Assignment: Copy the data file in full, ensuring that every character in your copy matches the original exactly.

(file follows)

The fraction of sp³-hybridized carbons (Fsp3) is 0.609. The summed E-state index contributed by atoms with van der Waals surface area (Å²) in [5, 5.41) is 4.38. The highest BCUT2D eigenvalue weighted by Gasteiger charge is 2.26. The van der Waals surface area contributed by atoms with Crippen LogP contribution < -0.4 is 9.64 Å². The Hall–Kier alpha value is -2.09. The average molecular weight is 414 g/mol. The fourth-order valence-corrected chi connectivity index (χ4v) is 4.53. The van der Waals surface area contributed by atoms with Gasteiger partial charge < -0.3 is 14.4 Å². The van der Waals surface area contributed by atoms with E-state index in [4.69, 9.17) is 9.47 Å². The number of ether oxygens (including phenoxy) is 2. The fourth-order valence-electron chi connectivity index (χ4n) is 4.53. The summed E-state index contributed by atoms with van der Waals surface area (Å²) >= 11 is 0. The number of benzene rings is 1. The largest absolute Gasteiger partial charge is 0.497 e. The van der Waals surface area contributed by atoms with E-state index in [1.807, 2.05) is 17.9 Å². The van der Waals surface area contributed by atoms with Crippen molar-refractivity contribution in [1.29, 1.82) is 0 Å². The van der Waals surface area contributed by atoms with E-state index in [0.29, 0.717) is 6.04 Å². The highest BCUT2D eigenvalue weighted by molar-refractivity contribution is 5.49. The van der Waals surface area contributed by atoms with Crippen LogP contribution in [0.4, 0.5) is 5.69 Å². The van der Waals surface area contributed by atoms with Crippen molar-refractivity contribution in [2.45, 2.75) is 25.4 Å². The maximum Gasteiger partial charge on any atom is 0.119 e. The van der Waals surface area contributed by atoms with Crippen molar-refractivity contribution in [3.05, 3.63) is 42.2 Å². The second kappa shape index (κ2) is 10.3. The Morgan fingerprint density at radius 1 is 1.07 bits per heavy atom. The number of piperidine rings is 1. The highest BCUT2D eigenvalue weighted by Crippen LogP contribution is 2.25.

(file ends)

The fraction of sp³-hybridized carbons (Fsp3) is 0.609. The summed E-state index contributed by atoms with van der Waals surface area (Å²) in [5, 5.41) is 4.38. The highest BCUT2D eigenvalue weighted by Gasteiger charge is 2.26. The van der Waals surface area contributed by atoms with Crippen LogP contribution < -0.4 is 9.64 Å². The Hall–Kier alpha value is -2.09. The average molecular weight is 414 g/mol. The fourth-order valence-corrected chi connectivity index (χ4v) is 4.53. The van der Waals surface area contributed by atoms with Gasteiger partial charge < -0.3 is 14.4 Å². The van der Waals surface area contributed by atoms with E-state index in [4.69, 9.17) is 9.47 Å². The number of ether oxygens (including phenoxy) is 2. The fourth-order valence-electron chi connectivity index (χ4n) is 4.53. The summed E-state index contributed by atoms with van der Waals surface area (Å²) >= 11 is 0. The number of benzene rings is 1. The largest absolute Gasteiger partial charge is 0.497 e. The van der Waals surface area contributed by atoms with E-state index in [1.807, 2.05) is 17.9 Å². The van der Waals surface area contributed by atoms with Crippen molar-refractivity contribution in [1.29, 1.82) is 0 Å². The van der Waals surface area contributed by atoms with E-state index in [0.29, 0.717) is 6.04 Å². The highest BCUT2D eigenvalue weighted by molar-refractivity contribution is 5.49. The van der Waals surface area contributed by atoms with Crippen LogP contribution in [0.4, 0.5) is 5.69 Å². The van der Waals surface area contributed by atoms with Crippen molar-refractivity contribution in [2.45, 2.75) is 25.4 Å². The maximum Gasteiger partial charge on any atom is 0.119 e. The van der Waals surface area contributed by atoms with Crippen molar-refractivity contribution in [3.05, 3.63) is 42.2 Å². The second kappa shape index (κ2) is 10.3. The Morgan fingerprint density at radius 1 is 1.07 bits per heavy atom. The number of piperidine rings is 1. The highest BCUT2D eigenvalue weighted by Crippen LogP contribution is 2.25.